Greek mythology comes to life in this new role-playing game. Set sail to the ends of the Earth to save your wife with the magic of the golden fleece.
Jean-Léon Gérôme (May 11, 1824 – January 10, 1904) was a French painter and sculptor in the style now known as Academicism. The range of his oeuvre included historical painting, Greek mythology, Orientalism, portraits and other subjects, bringing the Academic painting tradition to an artistic climax.
Jean-Léon Gérôme (pronounced zhon lay on zhay rome) was born at Vesoul (Haute-Saône), he went to Paris in 1840 where he studied under Paul Delaroche, whom he accompanied to Italy (1843–1844). He visited Florence, Rome, the Vatican and Pompeii, but he was more attracted to the world of nature. Taken by a fever, he was forced to return to Paris in 1844. On his return he followed, like many other students of Delaroche, into the atelier of Charles Gleyre and studied there for a brief time. He then attended the Ecole des Beaux-Arts. In 1846 he tried to enter the prestigious Prix de Rome, but failed in the final stage because his figure drawing was inadequate.
He tried to improve his skills by painting The Cockfight (1846), an academic exercise depicting a nude young man and a lightly draped girl with two fighting cocks and in the background the Bay of Naples. He sent this painting to the Salon of 1847, where it gained him a third-class medal. This work was seen as the epitome of the Neo-Grec movement that had formed out of Gleyre's studio (such as Henri-Pierre Picou (1824–1895) and Jean-Louis Hamon), and was championed by the influential French critic Theophile Gautier.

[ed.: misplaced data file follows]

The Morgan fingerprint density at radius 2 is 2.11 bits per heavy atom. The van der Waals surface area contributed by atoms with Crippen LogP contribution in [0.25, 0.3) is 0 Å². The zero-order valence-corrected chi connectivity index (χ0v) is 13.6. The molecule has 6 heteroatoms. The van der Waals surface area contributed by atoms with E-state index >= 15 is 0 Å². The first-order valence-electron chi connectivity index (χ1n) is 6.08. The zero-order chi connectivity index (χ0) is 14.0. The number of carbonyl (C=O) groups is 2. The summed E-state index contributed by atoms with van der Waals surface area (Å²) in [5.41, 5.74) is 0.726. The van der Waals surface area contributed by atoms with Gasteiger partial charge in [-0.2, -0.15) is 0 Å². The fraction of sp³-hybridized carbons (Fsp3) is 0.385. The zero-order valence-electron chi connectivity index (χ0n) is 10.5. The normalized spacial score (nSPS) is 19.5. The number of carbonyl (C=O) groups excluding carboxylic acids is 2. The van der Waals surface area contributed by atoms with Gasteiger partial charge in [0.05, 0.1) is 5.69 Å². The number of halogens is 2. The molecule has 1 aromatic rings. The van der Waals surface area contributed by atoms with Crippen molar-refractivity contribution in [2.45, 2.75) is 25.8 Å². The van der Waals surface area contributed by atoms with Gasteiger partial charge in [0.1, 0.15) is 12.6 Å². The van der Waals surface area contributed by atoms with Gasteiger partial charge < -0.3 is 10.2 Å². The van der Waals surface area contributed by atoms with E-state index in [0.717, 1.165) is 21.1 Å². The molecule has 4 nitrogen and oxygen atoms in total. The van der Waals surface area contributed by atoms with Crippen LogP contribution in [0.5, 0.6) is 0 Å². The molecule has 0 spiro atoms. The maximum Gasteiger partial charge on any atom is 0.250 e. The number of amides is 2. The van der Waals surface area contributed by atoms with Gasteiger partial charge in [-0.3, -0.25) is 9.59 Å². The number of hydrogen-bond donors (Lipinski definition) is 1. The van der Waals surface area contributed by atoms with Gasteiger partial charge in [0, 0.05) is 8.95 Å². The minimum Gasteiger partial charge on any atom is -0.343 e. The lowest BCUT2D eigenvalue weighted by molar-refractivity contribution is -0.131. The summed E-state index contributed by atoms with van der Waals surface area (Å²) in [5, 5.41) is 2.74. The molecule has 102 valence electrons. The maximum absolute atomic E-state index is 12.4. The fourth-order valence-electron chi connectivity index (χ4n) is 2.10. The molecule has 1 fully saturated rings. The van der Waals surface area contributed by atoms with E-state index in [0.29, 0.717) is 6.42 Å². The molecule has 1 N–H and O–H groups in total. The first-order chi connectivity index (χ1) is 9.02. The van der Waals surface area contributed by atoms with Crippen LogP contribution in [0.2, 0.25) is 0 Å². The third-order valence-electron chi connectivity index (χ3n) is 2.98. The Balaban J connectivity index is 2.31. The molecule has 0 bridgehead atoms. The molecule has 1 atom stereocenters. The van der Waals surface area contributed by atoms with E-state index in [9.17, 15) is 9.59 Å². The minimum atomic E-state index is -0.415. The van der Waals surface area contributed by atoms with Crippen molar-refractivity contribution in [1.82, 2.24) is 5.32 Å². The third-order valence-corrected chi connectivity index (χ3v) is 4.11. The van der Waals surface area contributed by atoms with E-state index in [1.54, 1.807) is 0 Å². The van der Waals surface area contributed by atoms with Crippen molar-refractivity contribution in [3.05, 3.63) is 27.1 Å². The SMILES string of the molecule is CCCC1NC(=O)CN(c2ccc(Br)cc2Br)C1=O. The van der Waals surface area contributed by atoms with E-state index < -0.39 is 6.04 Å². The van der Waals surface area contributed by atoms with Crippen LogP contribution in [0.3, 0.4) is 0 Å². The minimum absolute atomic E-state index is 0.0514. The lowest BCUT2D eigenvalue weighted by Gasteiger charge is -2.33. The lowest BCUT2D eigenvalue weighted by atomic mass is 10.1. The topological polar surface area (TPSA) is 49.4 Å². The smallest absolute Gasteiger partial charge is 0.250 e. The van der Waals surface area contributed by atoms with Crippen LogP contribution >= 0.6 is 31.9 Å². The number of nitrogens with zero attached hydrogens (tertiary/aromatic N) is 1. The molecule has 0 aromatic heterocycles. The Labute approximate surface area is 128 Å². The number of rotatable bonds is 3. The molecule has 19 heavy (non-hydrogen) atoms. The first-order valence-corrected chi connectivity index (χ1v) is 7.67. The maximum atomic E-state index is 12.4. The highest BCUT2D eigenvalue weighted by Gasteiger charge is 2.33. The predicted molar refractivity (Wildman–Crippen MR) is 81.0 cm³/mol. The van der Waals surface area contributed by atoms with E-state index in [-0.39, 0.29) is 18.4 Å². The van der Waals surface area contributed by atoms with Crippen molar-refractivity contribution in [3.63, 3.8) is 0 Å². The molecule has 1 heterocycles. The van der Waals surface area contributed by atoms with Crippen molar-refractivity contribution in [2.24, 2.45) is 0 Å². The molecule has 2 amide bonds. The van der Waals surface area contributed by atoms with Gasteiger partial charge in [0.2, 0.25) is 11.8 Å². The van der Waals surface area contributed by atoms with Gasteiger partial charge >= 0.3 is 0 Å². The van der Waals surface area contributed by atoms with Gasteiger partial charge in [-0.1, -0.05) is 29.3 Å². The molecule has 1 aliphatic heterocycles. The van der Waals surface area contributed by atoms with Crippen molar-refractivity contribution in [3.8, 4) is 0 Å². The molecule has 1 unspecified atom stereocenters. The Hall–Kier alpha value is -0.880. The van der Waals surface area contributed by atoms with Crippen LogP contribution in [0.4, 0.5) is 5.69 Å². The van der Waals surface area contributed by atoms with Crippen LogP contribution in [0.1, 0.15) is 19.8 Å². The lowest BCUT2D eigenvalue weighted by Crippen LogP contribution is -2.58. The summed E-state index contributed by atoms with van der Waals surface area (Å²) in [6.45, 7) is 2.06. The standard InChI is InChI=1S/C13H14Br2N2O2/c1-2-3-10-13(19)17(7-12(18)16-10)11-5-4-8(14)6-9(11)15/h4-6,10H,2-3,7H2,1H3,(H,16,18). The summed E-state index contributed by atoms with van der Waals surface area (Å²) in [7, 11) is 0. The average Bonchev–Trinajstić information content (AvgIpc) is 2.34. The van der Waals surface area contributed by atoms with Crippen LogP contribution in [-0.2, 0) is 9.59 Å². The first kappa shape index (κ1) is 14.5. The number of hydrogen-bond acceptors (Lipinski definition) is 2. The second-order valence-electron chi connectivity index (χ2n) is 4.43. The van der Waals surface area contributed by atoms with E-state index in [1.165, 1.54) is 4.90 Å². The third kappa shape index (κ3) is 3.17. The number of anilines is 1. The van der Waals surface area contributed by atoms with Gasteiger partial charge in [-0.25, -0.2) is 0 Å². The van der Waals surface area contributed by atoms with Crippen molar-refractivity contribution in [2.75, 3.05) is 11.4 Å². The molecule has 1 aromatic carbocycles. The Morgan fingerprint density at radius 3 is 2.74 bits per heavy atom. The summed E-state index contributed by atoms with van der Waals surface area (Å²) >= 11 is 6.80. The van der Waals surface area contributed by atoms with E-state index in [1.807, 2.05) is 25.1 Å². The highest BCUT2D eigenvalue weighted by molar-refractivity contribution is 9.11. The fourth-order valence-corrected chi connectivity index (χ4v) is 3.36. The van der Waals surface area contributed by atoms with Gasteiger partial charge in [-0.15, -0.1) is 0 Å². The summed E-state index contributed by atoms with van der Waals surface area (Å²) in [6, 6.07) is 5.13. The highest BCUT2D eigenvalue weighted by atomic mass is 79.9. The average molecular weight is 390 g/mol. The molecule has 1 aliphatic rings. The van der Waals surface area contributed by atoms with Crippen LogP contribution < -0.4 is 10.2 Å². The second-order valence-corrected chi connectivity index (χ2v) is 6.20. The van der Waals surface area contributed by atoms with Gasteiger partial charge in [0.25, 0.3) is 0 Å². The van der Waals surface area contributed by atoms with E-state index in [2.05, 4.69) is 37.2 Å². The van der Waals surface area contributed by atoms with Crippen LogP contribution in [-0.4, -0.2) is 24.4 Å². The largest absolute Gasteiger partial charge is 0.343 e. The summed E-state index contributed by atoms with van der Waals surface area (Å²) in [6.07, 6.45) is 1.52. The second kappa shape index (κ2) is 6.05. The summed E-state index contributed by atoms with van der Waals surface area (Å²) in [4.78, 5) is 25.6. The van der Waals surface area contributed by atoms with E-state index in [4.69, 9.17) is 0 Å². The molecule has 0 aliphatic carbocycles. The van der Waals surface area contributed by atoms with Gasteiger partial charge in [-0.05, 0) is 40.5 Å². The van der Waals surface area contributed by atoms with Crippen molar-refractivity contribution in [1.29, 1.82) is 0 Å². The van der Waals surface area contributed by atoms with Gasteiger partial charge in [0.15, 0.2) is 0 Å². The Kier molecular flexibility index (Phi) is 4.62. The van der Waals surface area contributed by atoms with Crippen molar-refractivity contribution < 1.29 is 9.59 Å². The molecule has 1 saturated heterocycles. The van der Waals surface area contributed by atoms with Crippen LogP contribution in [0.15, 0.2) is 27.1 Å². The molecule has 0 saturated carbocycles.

Gérôme abandoned his dream of winning the Prix de Rome and took advantage of his sudden success. His paintings The Virgin, the Infant Jesus and St John (private collection) and Anacreon, Bacchus and Cupid (Musée des Augustins, Toulouse, France) took a second-class medal in 1848. In 1849 he produced the paintings Michelangelo (also called In his studio) (now in private collection) image of the painting and A portrait of a Lady (Musée Ingres, Montauban).
In 1851 he decorated a vase, later offered by Emperor Napoleon III of France to Prince Albert, now part of the Royal Collection at St. James's Palace, London. He exhibited Bacchus and Love, Drunk, a Greek Interior and Souvenir d'Italie, in 1851; Paestum (1852); and An Idyll (1853).
In 1852 Gérôme received a commission by Alfred Emilien Comte de Nieuwerkerke, Surintendant des Beaux-Arts to the court of Napoleon III, for the painting of a large historical canvas, the Age of Augustus image of the painting. In this canvas he combines the birth of Christ with conquered nations paying homage to Augustus. Thanks to a considerable down payment, he was able to travel in 1853 to Constantinople, together with the actor Edmond Got. This would be the first of several travels to the East : in 1854 he made another journey to Turkey and the shores of the Danube, where he was present at a concert of Russian conscripts, making music under the threat of a lash.